16 January 2020
By Leah Crane
Microsoft has big climate ambitions. On 16 January, the company announced an initiative to remove more carbon dioxide from the atmosphere than it and its suppliers emit annually by 2030. Company officials said that by 2050, Microsoft intends to remove from the atmosphere the equivalent of all the carbon it has emitted since its foundation in 1975.
“The world today is confronted with an urgent climate crisis,” said Microsoft CEO Satya Nadella at an event on 16 January. “Each of us is going to need to take action, and that includes businesses… As a global technology company, we have a particular responsibility to do our part.”
This year, Microsoft expects to emit 16 million tonnes of carbon into the atmosphere, said Brad Smith, the company’s president. Since 2012, Microsoft has technically been carbon neutral, meaning its emissions are balanced out by investments that counteract emissions, like preserving forests.
But a post on the official Microsoft blog pointed out that “neutral is not enough to address the world’s needs”. Widespread carbon neutrality may slow climate change, but it will not stop it.
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Microsoft’s plan includes running all of its data centres and buildings on renewable energy by 2025, increasing internal incentives to lower emissions in each division of the business, and putting incentives in place for suppliers to become greener.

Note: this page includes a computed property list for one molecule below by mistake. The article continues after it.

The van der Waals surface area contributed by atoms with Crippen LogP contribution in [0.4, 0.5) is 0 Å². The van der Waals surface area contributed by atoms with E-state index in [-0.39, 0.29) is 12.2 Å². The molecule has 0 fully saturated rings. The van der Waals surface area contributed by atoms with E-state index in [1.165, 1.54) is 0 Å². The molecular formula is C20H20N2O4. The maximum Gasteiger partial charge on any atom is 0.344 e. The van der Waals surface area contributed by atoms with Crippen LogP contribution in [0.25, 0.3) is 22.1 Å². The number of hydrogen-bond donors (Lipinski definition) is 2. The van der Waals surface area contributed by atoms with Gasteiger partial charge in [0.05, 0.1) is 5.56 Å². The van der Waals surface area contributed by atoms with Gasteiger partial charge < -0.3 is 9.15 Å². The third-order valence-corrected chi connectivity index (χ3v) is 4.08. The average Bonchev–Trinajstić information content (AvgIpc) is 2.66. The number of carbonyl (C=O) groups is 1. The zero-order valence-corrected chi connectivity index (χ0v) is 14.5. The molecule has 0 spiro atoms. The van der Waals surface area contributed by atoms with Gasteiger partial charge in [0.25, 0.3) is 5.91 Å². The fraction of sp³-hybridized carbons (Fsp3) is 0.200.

The exact path to becoming carbon negative isn’t as clear. “It will start with more nature-based approaches, because that’s what is generally available and affordable today,” said Smith. “But what we’ll look forward to doing, and what the world needs, is new technology.” Planting trees isn’t enough on its own, but the technology to remove carbon from the atmosphere on a large scale hasn’t been developed yet.
Microsoft is also setting up a $1 billion fund to be spent on accelerating the advance of new technology that will hopefully aid in the fight against climate change, said Amy Hood, Microsoft’s chief financial officer. “This is just a fraction of what is needed to solve this problem,” she said. “We hope that by doing this we will inspire both governments and other companies to invest with us.”
“This latest announcement is part of a broader awareness from American businesses that they have a vital and powerful role to play in helping drive a transition to a low-carbon economy,” says Rachel Cleetus at the Union of Concerned Scientists in Massachusetts.
This shows that Microsoft is getting serious about addressing climate change, Elizabeth Jardim at Greenpeace in Washington DC said in a statement. But she expressed concern that the firm may not be entirely committed. “While there is a lot to celebrate in Microsoft’s announcement, a gaping hole remains unaddressed: Microsoft’s expanding efforts to help fossil fuel companies drill more oil and gas with machine-learning and other AI technologies,” she said.
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